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Happy Year of the Snake!

I have some major catching up to do so let me begin here with a link to my book which the Wilson Center launched on September 24, 2012.  (Note: if you want to download the PDF of the book, just right-click and use the Save As option).

Book Cover

More 2012/3 updates to follow in rapid sequence.

Thanks for hanging in there,


The China Partnership of Greater Philadelphia (CPGP) is a non-profit organization that promotes collaboration on public/private cleantech initiatives between Philadelphia and the People’s Republic of China. We operate on the principles of openness, inclusivity, and transparency in order to maximize engagement from all relevant stakeholders throughout the Philadelphia area. Our objective is to accelerate job creation, attract investment, and support cleantech business incubation in Greater Philadelphia through strategic linkages to leading Chinese corporate, governmental, and academic organizations. CPGP leverages both established and emerging programs and initiatives including:

  • The new $129 million Greater Philadelphia Innovation Cluster (GPIC) for energy efficient buildings, funded primarily by the U.S. Department of Energy (DOE)
  • The City of Philadelphia’s 30-year old official Sister City relationship with Tianjin, China. Tianjin, the fastest-growing Special Economic Zone (SEZ) in China, also has a national mandate for clean energy leadership under China’s 11th and 12th Fiver-Year Plans
  • The $150 million U.S.-China Clean Energy Research Center (CERC) program, with a dedicated building energy efficiency initiative led by Lawrence Berkeley National Lab (LBNL) in the US and the Ministry of Housing and Urban-Rural Development (MOHURD) in China

CPGP harnesses the Greater Philadelphia region’s broad base of resources and expertise to create synergy between regional and national initiatives in both countries through a single innovative program focused on cleantech jobs, business development, and investment. To support these goals, we have developed plans for:

  • Export & investment initiatives including an open-consortium incubator (involving government, academia, business, and related associations) planned for the Philadelphia Navy Yard and leading to a world-class public demonstration facility
  • A CEO Summit entitled, “Greater Philadelphia & China: Toward a Sustainable Future,” planned for the spring 2012 focused on four areas: carbon finance, water, green building, and clean energy
  • An official U.S. State Department city EcoPartnership with Tianjin, China
  • The expansion of our already extensive network of universities and think tanks on the local, regional, national, and international levels.

The Partnership includes members from a wide range of Philadelphia area stakeholders. Business: Capitol Project Partners, The China Business Network, Cozen O’Connor, Delmarva Group LLC, Deloitte, Deutsche Bank, Ecolibrium Group, GreenWorld Capital LLC, HSBC, KSW Consulting, Philadelphia Industrial Development Corp, VerdeStrategy, White and Williams LLP. Government: City of Philadelphia, International Visitors Council. Academic: Academy of Natural Sciences, Drexel University, Penn International Sustainability Association, Temple University, University of Pennsylvania’s T.C. Chan Center. Associations: Global China Connection, Greater Philadelphia China Center for Culture and Commerce. (Note: All work conducted by these organizations is done by individuals on a pro-bono basis.)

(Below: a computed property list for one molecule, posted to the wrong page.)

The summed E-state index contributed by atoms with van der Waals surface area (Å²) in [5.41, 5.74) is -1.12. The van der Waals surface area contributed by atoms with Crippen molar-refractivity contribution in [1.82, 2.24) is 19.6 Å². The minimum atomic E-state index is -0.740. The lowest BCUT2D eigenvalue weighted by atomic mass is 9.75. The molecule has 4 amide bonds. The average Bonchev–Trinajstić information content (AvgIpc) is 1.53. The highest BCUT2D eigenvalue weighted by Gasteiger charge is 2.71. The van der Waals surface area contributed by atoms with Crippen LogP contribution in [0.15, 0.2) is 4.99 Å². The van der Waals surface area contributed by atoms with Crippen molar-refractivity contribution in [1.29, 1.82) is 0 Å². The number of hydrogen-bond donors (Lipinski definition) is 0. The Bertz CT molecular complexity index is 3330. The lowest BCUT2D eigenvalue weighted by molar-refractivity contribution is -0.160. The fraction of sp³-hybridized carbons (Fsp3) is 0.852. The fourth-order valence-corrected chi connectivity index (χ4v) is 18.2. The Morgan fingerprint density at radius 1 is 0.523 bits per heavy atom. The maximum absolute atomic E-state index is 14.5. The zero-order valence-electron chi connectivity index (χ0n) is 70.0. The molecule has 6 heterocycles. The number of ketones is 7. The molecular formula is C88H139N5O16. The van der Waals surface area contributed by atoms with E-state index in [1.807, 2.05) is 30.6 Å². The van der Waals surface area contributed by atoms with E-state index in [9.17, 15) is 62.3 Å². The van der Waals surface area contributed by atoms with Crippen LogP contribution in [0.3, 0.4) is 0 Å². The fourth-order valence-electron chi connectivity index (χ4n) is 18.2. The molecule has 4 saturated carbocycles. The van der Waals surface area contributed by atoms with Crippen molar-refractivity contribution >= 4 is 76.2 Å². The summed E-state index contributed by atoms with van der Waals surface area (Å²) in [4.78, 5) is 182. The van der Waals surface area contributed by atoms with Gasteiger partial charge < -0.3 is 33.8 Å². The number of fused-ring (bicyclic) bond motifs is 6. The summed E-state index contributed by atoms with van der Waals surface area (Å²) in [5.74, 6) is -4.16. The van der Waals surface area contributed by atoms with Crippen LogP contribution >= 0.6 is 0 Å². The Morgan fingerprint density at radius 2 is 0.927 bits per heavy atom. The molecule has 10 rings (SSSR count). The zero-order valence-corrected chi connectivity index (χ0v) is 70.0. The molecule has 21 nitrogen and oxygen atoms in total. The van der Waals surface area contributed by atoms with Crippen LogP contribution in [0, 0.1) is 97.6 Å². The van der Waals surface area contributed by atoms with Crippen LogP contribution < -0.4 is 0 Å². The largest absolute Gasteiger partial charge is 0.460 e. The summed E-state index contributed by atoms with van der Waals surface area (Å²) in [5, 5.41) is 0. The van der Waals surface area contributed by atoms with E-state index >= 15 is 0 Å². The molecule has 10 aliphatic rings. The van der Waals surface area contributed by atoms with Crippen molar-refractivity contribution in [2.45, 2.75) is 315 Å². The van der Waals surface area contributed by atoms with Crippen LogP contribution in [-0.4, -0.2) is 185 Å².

For further information, please contact Deputy Executive Director Nora Sluzas at nsluzas@post.harvard.edu

China does business a little differently than the U.S. but we track results in the same way:  the value of deals and the number of jobs created.

Hu Jintao’s State Visit from January 18-21 may have been a dog-and-pony show on a big stage but it did register some big results at the box-office.

Having worked in the trenches of the U.S.-Japan trade war in the early 1990s, I know full well that the numbers trotted out in press statements for Presidential events need to be taken with a grain of salt.  Notwithstanding, the underlying facts they describe have a reality.  Yes, there was some degree of smoke and mirrors involved in the numbers announced with the original U.S.-Japan Auto Trade Agreement in 1992.  Nonetheless,  those numbers pointed to real changes which seem commonplace today — there’s no longer a trade war with Japan, U.S. consumers have better cars, Toyota sponsors the Super Bowl, and Japan’s economy proved far less able to overtake the U.S. than many had supposed.

All of this suggests that we shouldn’t sneeze at US $50 billion in trade deals announced during the Hu Jintao State Visit.  Also, that grain of salt may perhaps be better applied to the growing perception that China owns the future.

AEP, AES, Aloca, Duke, Ener1, GE and UPC racked up more than $12.5 billion in trade, investment and project deals over the past four days.  This bodes well for the future of U.S.-China clean energy cooperation.  The guts of these seven deals show that the U.S. provides innovation and China provides a huge market.  That basically represents a fair deal for both sides.

Click here or directly on the slide thumbnail below to access the slide-master with links to full details of each of these seven deals:

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